Normally, <I>UAV</I> wouldn't pay much attention to the Electronic Entertainment Expo, otherwise known as E3, being held at the Los Angeles Convention Center, May 17-20, 2005. But at this year's show, there were some announcements that perked up my ears a bit: new game consoles from the Big Three (Sony, Microsoft, and Nintendo), at least some of which will have high-def capabilities, making them much more interesting to home theater buffs.
For a long time, flat-panel TVs were linked with the future in the popular imagination. And when they finally became a reality, they were still out of reach for most people, costing ten grand or more. But these days it's a different world. For less than $3,000, you can bring home a 42-inch plasma HDTV.
Over 10 million of them have been sold, and it seems like everybody has one. Some are pink, some are green, some are blue, some are black, but most are white. Owners caress them, lovingly running their fingers back and forth across "my precious." Some can hold 10,000 of your favorite songs, and they'll follow you wherever you go.
Tony Hawk became the world's most famous skateboarder by "going big" and performing maneuvers no one else had even thought of. But when it came to his new home, the avowed "electronics nut" decided that less is more. Hawk in front of his home theater system.
This universal disc changer makes beautiful music.
As most of the world scurries down the MP3 hole, gobbling up low-quality music files for the sake of convenience, I prefer the loftier heights of DVD-Audio and SACD. Not only are these formats of a higher quality than CD (not to mention a much higher quality than MP3), they offer multichannel mixes that make full use of 5.1-channel home theater audio systems. And, with a universal disc player, I can buy the music I want to hear, regardless of the format on which it is released.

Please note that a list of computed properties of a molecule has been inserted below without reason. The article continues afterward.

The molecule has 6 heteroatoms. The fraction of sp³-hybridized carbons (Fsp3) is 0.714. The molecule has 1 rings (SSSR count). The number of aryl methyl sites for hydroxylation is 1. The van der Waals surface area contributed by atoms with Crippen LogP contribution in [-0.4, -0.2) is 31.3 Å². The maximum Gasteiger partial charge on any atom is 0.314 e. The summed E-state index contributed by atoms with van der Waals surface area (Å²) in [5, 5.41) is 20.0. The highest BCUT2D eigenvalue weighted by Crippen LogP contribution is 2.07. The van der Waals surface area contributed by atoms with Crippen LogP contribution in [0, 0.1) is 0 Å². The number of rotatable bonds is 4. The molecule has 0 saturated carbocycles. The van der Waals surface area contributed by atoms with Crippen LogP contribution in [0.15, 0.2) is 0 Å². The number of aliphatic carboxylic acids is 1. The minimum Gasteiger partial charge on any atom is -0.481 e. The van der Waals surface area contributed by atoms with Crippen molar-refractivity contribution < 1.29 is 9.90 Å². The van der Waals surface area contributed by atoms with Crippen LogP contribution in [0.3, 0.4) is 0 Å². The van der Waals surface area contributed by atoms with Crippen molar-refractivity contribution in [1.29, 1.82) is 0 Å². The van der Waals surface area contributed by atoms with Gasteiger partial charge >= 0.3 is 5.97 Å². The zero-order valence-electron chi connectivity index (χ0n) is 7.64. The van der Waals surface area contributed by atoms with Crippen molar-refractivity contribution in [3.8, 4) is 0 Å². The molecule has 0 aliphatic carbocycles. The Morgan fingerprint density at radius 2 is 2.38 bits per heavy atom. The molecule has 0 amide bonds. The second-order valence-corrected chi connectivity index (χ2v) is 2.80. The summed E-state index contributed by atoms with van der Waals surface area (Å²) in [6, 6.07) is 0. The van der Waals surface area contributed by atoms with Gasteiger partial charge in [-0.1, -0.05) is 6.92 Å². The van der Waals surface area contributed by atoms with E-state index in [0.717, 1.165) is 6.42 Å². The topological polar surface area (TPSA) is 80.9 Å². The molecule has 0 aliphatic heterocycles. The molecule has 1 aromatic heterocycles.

<IMG SRC="/images/archivesart/headshot150.jb.jpg" WIDTH=150 HEIGHT=196 HSPACE=6 VSPACE=4 BORDER=0 ALIGN=RIGHT>These are days of uncertainty and foment in the world of digital television. Everything seems to be in flux—except the sales figures for digital TVs. They are on an inexorable climb north. But consider some of the other debates festering under the glitter that manufacturers like to throw into the air.
Stand-alone DTV tuners may become an extinct species in the not-too-distant future, when the government's mandate to include one in almost every television takes effect in the months ahead. But for now, several million people own high-definition monitors that cannot receive free, over-the-air digital broadcasts without an outboard box. Some of these monitors are still for sale. As an example, Fujitsu still sells plasma monitors.
At the Media-Tech Expo in Las Vegas last week, Toshiba announced the development of a triple-layer HD DVD-ROM (read-only) disc with a data capacity of 45GB, which is enough to hold 12 hours of high-definition content on a single disc. The new disc joins the existing HD DVD lineup that includes 15GB (single-layer, single-sided) and 30GB (dual-layer, single-sided) versions.
It was a night like any other Hollywood premier: lavish parties, hundreds of fans crowding police barricades surrounding the theater, stars sauntering down the red carpet, paparazzi yelling at them: "Turn to the right! No, <I>my</I> right!" But few premiers feature Imperial Storm Troopers, Wookies, and Darth Vader himself working the crowd.
New TV technologies crop up almost as often as new reality-TV shows, but among all the Celebrity Fear Factors, Obnoxious Bosses, and Strange Loves, there's only one American Idol - the kind of show that can save a network and bury the competition.